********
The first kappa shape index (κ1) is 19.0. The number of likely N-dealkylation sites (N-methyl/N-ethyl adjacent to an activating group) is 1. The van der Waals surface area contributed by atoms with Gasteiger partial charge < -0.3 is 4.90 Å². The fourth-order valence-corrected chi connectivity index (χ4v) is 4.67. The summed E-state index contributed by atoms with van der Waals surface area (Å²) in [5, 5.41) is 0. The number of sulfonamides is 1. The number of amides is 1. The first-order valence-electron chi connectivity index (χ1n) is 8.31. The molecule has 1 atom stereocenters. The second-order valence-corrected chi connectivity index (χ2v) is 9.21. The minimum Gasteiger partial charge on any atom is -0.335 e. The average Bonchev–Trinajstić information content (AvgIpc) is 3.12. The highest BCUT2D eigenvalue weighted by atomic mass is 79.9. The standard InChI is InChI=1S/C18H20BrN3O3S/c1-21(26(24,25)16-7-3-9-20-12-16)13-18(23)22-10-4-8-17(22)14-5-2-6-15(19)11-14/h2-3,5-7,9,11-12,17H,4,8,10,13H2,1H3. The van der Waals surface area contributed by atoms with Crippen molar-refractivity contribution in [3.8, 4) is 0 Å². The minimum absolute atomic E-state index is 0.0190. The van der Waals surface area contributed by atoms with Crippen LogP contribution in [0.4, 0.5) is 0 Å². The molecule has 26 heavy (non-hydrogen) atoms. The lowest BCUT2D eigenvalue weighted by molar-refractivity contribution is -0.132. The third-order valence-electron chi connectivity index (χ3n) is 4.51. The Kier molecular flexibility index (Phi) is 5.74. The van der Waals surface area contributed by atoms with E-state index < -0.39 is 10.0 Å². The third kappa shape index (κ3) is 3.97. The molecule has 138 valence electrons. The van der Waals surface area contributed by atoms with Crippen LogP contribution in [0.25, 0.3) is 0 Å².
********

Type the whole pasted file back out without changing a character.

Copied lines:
The first kappa shape index (κ1) is 19.0. The number of likely N-dealkylation sites (N-methyl/N-ethyl adjacent to an activating group) is 1. The van der Waals surface area contributed by atoms with Gasteiger partial charge < -0.3 is 4.90 Å². The fourth-order valence-corrected chi connectivity index (χ4v) is 4.67. The summed E-state index contributed by atoms with van der Waals surface area (Å²) in [5, 5.41) is 0. The number of sulfonamides is 1. The number of amides is 1. The first-order valence-electron chi connectivity index (χ1n) is 8.31. The molecule has 1 atom stereocenters. The second-order valence-corrected chi connectivity index (χ2v) is 9.21. The minimum Gasteiger partial charge on any atom is -0.335 e. The average Bonchev–Trinajstić information content (AvgIpc) is 3.12. The highest BCUT2D eigenvalue weighted by atomic mass is 79.9. The standard InChI is InChI=1S/C18H20BrN3O3S/c1-21(26(24,25)16-7-3-9-20-12-16)13-18(23)22-10-4-8-17(22)14-5-2-6-15(19)11-14/h2-3,5-7,9,11-12,17H,4,8,10,13H2,1H3. The van der Waals surface area contributed by atoms with Crippen molar-refractivity contribution in [3.8, 4) is 0 Å². The minimum absolute atomic E-state index is 0.0190. The van der Waals surface area contributed by atoms with Crippen LogP contribution in [0.4, 0.5) is 0 Å². The molecule has 26 heavy (non-hydrogen) atoms. The lowest BCUT2D eigenvalue weighted by molar-refractivity contribution is -0.132. The third-order valence-electron chi connectivity index (χ3n) is 4.51. The Kier molecular flexibility index (Phi) is 5.74. The van der Waals surface area contributed by atoms with E-state index < -0.39 is 10.0 Å². The third kappa shape index (κ3) is 3.97. The molecule has 138 valence electrons. The van der Waals surface area contributed by atoms with Crippen LogP contribution in [0.25, 0.3) is 0 Å².